The Supreme Court of Connecticut recently found another exception to the final judgment rule under the second prong of State v. Curcio, 191 Conn. 27, 31 (1983), reaffirming that parties may immediately appeal and challenge a trial court’s power to vacate a previous judgment or order. As a second procedural issue, the Court also discussed an ambiguity on Form JD-SC-28—the form used to file an appeal or amended appeal—and noted that a technical defect in the form would not deprive an appellate court of jurisdiction.
Pritchard v. Pritchard, 281 Conn. 262 (2007) has an unusual procedural history. Mr. and Mrs. Pritchard divorced in 1996. As part of the divorce the husband was ordered to pay alimony and child support payments. Over the next several years, the husband was in arrears on the payments. Between November 1996 and July 2000, the trial court granted a number of motions for contempt against the husband. In September 2002, the husband was arrested and, after again being found in contempt, the court ordered monthly reviews of the contempt finding while he was incarcerated.
During one of the monthly reviews it was discovered that the husband had fraudulently transferred property in Bethel, CT. The State, acting on behalf of the wife through support enforcement services (see Conn. Gen. Stat. §§ 46b-207, 46b-231), filed a motion for reconveyance of the Bethel property. On January 12, 2004, however, after a hearing on the motion for reconveyance, the court vacated all prior findings of contempt against the husband and stayed all payments of child support pending a hearing and recalculation of the husband’s arrearage. The State immediately appealed that ruling arguing that the trial court lacked authority to vacate a prior family support order of contempt (see Conn. Gen. Stat. §§ 46b-86, 46b-231(q)) absent a motion by the husband challenging the original orders. On August 24, 2004, the trial court issued a memorandum of decision reiterating its January 2004 order. The State then purported to file an amended appeal based on the August 24, 2004 memorandum of decision. When filling out form JD-SC-28, in the space asking for “judgment date,” the State wrote January 12, 2004 rather than August 24, 2004, but all other information on the form related to the trial court’s August decision. The Appellate Court dismissed the appeal for lack of a final judgment, concluding that the January 2004 rulings did not terminate a separate and distinct proceeding or so conclude the rights of the parties that further proceedings could not affect them as contemplated by State v. Curcio. See Pritchard v. Pritchard, 92 Conn. App 327 (2005). The Appellate Court also concluded that the appeal from the January 12, 2004 ruling was mooted by the August 24, 2004 memorandum of decision but that the State had failed to appeal from the August 24 decision because that date was not specified on the amended appeal form.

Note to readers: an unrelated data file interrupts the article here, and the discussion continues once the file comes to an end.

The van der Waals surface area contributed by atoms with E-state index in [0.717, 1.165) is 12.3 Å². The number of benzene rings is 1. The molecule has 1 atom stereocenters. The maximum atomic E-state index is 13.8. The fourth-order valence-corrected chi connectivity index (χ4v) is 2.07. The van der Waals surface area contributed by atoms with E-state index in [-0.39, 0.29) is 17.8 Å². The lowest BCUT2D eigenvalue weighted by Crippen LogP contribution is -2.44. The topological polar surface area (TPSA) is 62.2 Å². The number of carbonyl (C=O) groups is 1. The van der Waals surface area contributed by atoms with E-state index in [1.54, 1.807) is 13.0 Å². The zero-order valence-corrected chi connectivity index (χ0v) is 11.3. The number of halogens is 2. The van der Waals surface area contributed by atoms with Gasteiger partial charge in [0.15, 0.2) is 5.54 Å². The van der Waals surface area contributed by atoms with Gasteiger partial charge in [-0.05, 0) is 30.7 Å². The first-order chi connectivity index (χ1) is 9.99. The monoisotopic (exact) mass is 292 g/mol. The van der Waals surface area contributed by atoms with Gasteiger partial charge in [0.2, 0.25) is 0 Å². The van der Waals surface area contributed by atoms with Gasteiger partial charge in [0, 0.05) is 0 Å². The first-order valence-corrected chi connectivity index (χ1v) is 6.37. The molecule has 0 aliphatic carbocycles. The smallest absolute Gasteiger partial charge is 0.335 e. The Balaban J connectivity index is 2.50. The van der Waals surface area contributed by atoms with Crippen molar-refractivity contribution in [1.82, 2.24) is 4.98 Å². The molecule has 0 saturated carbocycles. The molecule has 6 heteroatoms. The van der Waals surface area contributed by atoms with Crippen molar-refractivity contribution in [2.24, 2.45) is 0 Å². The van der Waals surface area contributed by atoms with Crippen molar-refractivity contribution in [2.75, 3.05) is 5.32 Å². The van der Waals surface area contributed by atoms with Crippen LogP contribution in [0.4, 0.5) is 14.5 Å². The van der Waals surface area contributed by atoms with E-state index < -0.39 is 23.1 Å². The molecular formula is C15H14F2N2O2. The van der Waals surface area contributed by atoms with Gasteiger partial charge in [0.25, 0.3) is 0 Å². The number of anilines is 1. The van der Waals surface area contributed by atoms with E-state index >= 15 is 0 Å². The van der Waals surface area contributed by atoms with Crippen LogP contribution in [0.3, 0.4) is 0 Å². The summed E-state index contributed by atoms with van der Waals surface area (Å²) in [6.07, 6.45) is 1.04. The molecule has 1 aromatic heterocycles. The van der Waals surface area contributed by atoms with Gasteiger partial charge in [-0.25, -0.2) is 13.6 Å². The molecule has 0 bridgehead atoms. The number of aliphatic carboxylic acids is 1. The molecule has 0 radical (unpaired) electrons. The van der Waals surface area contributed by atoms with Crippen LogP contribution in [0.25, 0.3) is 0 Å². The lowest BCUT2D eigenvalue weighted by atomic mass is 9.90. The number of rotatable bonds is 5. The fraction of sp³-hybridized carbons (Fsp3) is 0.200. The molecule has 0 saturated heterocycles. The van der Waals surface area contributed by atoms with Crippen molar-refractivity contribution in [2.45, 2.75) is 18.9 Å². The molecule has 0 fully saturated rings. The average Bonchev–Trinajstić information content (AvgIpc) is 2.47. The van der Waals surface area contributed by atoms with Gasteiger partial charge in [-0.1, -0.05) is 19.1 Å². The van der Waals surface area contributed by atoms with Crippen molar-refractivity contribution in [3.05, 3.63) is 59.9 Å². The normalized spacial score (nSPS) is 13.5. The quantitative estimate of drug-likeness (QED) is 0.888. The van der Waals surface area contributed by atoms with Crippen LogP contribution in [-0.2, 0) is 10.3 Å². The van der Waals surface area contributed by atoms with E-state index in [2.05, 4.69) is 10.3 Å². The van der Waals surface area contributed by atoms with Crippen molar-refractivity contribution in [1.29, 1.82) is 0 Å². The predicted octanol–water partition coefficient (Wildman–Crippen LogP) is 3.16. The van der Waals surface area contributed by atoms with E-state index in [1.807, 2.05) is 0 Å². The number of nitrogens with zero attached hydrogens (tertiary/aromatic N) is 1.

The Supreme Court reversed the Appellate Court’s decision. First, with respect to the appealability of the January 2004 rulings, the Court noted that, although the opening of a prior judgment is not considered a final judgment until a substitute judgment has been rendered, there is an established exception to this rule “where the appeal challenges the power of the court to act to set aside the judgment.” Thus, the State’s appeal of the January 2004 ruling was a final judgment because it fit within that exception. Moreover, even if there were no claim that the trial court lacked the power to vacate the orders, the Court concluded that the State’s appeal met the second prong of State v. Curcio. The Court noted that this was not a situation in which the trial court vacated the judgment granting the wife’s motion for contempt but had not yet entered a substituted judgment; rather, the trial court’s January 2004 decision was functionally equivalent to denying the wife’s initial motion for contempt. Accordingly, the Court concluded that the January 2004 judgment “immediately and permanently terminated the established rights of the state in the [previously issued] orders so that no further proceedings could affect them,” thus meeting the second prong of State v. Curcio.
With respect to the State’s amended appeal, the Court reversed the Appellate Court’s decision that the State failed to appeal the August 2004 ruling in its notice of appeal form. The Court discussed that amended appeals require the same form used for all appeals (form JD-SC-28) and, in the case of an amended appeal, it is unclear whether the form requires the date of the original judgment on appeal or the date of the subsequent judgment. The Court also concluded, based on the State’s other submissions in the appeal papers (preliminary statement of the issues, draft judgment file, etc.), that it was clear that the State was appealing from the August 24 judgment. Careful not to elevate form over substance, the Court concluded that this was sufficient to invoke appellate jurisdiction over the August 2004 judgment.
Pritchard is a new application of the second prong of State v. Curcio, which remains a narrow exception to the final judgment rule. The decision also suggests that formal compliance with the Practice Book—while important—should not dictate the outcome of a party’s appeal.